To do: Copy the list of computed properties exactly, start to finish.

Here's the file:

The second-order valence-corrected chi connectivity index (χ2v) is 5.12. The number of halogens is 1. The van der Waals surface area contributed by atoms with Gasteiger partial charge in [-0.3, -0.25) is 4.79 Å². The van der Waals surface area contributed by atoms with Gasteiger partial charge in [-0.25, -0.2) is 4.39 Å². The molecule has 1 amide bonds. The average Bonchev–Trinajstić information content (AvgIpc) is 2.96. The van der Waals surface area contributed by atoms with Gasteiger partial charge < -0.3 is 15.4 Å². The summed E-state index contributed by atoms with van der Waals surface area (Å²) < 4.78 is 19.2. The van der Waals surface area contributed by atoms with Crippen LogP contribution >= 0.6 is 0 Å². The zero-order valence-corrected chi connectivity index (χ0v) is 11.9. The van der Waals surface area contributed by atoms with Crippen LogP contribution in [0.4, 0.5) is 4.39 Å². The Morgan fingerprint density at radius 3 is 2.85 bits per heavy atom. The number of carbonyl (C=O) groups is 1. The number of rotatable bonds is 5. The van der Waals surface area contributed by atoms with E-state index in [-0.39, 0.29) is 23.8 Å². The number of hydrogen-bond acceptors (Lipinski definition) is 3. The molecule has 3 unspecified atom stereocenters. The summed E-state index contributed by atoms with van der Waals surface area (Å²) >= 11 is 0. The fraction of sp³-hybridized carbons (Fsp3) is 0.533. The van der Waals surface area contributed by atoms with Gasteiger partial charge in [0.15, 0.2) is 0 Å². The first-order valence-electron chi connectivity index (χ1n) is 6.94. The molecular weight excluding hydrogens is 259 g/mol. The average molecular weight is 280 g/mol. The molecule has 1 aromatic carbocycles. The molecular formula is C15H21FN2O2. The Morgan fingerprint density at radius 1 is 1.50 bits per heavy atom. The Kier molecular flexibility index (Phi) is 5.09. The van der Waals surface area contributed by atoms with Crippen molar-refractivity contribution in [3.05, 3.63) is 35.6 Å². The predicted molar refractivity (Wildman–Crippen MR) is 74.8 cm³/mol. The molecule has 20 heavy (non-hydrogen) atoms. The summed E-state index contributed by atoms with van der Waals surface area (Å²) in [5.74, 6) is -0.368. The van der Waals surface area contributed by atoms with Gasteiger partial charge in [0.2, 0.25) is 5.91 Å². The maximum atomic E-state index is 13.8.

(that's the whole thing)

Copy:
The second-order valence-corrected chi connectivity index (χ2v) is 5.12. The number of halogens is 1. The van der Waals surface area contributed by atoms with Gasteiger partial charge in [-0.3, -0.25) is 4.79 Å². The van der Waals surface area contributed by atoms with Gasteiger partial charge in [-0.25, -0.2) is 4.39 Å². The molecule has 1 amide bonds. The average Bonchev–Trinajstić information content (AvgIpc) is 2.96. The van der Waals surface area contributed by atoms with Gasteiger partial charge < -0.3 is 15.4 Å². The summed E-state index contributed by atoms with van der Waals surface area (Å²) < 4.78 is 19.2. The van der Waals surface area contributed by atoms with Crippen LogP contribution >= 0.6 is 0 Å². The zero-order valence-corrected chi connectivity index (χ0v) is 11.9. The van der Waals surface area contributed by atoms with Crippen LogP contribution in [0.4, 0.5) is 4.39 Å². The Morgan fingerprint density at radius 3 is 2.85 bits per heavy atom. The number of carbonyl (C=O) groups is 1. The number of rotatable bonds is 5. The van der Waals surface area contributed by atoms with E-state index in [-0.39, 0.29) is 23.8 Å². The number of hydrogen-bond acceptors (Lipinski definition) is 3. The molecule has 3 unspecified atom stereocenters. The summed E-state index contributed by atoms with van der Waals surface area (Å²) >= 11 is 0. The fraction of sp³-hybridized carbons (Fsp3) is 0.533. The van der Waals surface area contributed by atoms with Gasteiger partial charge in [0.15, 0.2) is 0 Å². The first-order valence-electron chi connectivity index (χ1n) is 6.94. The molecular weight excluding hydrogens is 259 g/mol. The average molecular weight is 280 g/mol. The molecule has 1 aromatic carbocycles. The molecular formula is C15H21FN2O2. The Morgan fingerprint density at radius 1 is 1.50 bits per heavy atom. The Kier molecular flexibility index (Phi) is 5.09. The van der Waals surface area contributed by atoms with Crippen molar-refractivity contribution in [3.05, 3.63) is 35.6 Å². The predicted molar refractivity (Wildman–Crippen MR) is 74.8 cm³/mol. The molecule has 20 heavy (non-hydrogen) atoms. The summed E-state index contributed by atoms with van der Waals surface area (Å²) in [5.74, 6) is -0.368. The van der Waals surface area contributed by atoms with Gasteiger partial charge in [0.2, 0.25) is 5.91 Å². The maximum atomic E-state index is 13.8.